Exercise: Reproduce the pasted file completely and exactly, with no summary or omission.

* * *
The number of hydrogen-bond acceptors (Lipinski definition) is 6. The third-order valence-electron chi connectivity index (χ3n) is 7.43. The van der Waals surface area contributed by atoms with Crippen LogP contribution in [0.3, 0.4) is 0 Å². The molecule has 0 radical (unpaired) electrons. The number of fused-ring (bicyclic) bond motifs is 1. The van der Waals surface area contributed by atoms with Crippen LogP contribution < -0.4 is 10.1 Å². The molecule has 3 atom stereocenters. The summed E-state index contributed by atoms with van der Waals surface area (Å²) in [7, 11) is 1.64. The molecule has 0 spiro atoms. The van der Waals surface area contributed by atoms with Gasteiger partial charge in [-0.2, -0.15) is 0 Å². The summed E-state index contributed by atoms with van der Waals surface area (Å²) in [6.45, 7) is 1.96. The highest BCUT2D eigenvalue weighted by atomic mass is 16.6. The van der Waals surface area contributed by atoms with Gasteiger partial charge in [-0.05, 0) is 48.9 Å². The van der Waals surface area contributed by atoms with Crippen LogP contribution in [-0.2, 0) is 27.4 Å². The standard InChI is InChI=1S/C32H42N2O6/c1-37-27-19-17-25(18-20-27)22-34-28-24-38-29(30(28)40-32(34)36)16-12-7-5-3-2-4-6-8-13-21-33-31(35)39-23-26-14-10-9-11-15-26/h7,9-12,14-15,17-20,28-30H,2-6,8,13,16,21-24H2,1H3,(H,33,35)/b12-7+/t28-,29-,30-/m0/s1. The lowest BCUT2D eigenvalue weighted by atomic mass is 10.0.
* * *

The number of hydrogen-bond acceptors (Lipinski definition) is 6. The third-order valence-electron chi connectivity index (χ3n) is 7.43. The van der Waals surface area contributed by atoms with Crippen LogP contribution in [0.3, 0.4) is 0 Å². The molecule has 0 radical (unpaired) electrons. The number of fused-ring (bicyclic) bond motifs is 1. The van der Waals surface area contributed by atoms with Crippen LogP contribution < -0.4 is 10.1 Å². The molecule has 3 atom stereocenters. The summed E-state index contributed by atoms with van der Waals surface area (Å²) in [7, 11) is 1.64. The molecule has 0 spiro atoms. The van der Waals surface area contributed by atoms with Gasteiger partial charge in [-0.2, -0.15) is 0 Å². The summed E-state index contributed by atoms with van der Waals surface area (Å²) in [6.45, 7) is 1.96. The highest BCUT2D eigenvalue weighted by atomic mass is 16.6. The van der Waals surface area contributed by atoms with Gasteiger partial charge in [-0.05, 0) is 48.9 Å². The van der Waals surface area contributed by atoms with Crippen LogP contribution in [-0.2, 0) is 27.4 Å². The standard InChI is InChI=1S/C32H42N2O6/c1-37-27-19-17-25(18-20-27)22-34-28-24-38-29(30(28)40-32(34)36)16-12-7-5-3-2-4-6-8-13-21-33-31(35)39-23-26-14-10-9-11-15-26/h7,9-12,14-15,17-20,28-30H,2-6,8,13,16,21-24H2,1H3,(H,33,35)/b12-7+/t28-,29-,30-/m0/s1. The lowest BCUT2D eigenvalue weighted by atomic mass is 10.0.